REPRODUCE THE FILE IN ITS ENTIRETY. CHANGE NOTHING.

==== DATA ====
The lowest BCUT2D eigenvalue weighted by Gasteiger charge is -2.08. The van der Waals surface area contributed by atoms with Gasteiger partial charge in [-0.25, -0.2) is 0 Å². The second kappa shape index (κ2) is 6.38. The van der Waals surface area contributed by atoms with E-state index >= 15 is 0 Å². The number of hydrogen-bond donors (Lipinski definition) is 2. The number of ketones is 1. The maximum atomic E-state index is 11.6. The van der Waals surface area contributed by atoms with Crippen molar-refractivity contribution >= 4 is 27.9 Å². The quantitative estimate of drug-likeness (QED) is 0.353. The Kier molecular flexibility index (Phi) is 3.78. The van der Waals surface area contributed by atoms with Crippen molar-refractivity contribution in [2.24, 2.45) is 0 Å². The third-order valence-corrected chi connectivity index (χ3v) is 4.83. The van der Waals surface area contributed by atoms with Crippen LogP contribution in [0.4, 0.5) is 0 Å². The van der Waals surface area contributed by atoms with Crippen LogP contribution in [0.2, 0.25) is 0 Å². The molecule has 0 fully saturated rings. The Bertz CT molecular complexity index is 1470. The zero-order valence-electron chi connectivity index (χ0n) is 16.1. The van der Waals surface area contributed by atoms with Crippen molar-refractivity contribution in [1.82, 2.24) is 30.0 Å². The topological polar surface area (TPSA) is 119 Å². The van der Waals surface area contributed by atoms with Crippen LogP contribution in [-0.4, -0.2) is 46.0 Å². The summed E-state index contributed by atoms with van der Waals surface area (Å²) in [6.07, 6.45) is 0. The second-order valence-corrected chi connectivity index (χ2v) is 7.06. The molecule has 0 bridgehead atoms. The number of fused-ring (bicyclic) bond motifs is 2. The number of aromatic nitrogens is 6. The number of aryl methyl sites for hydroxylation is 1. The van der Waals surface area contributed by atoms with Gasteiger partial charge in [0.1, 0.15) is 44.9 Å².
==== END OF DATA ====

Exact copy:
The lowest BCUT2D eigenvalue weighted by Gasteiger charge is -2.08. The van der Waals surface area contributed by atoms with Gasteiger partial charge in [-0.25, -0.2) is 0 Å². The second kappa shape index (κ2) is 6.38. The van der Waals surface area contributed by atoms with E-state index >= 15 is 0 Å². The number of hydrogen-bond donors (Lipinski definition) is 2. The number of ketones is 1. The maximum atomic E-state index is 11.6. The van der Waals surface area contributed by atoms with Crippen molar-refractivity contribution >= 4 is 27.9 Å². The quantitative estimate of drug-likeness (QED) is 0.353. The Kier molecular flexibility index (Phi) is 3.78. The van der Waals surface area contributed by atoms with Crippen molar-refractivity contribution in [2.24, 2.45) is 0 Å². The third-order valence-corrected chi connectivity index (χ3v) is 4.83. The van der Waals surface area contributed by atoms with Crippen LogP contribution in [0.4, 0.5) is 0 Å². The van der Waals surface area contributed by atoms with Crippen LogP contribution in [0.2, 0.25) is 0 Å². The molecule has 0 fully saturated rings. The Bertz CT molecular complexity index is 1470. The zero-order valence-electron chi connectivity index (χ0n) is 16.1. The van der Waals surface area contributed by atoms with Crippen molar-refractivity contribution in [1.82, 2.24) is 30.0 Å². The topological polar surface area (TPSA) is 119 Å². The van der Waals surface area contributed by atoms with Crippen LogP contribution in [-0.4, -0.2) is 46.0 Å². The summed E-state index contributed by atoms with van der Waals surface area (Å²) in [6.07, 6.45) is 0. The second-order valence-corrected chi connectivity index (χ2v) is 7.06. The molecule has 0 bridgehead atoms. The number of fused-ring (bicyclic) bond motifs is 2. The number of aromatic nitrogens is 6. The number of aryl methyl sites for hydroxylation is 1. The van der Waals surface area contributed by atoms with Gasteiger partial charge in [0.1, 0.15) is 44.9 Å².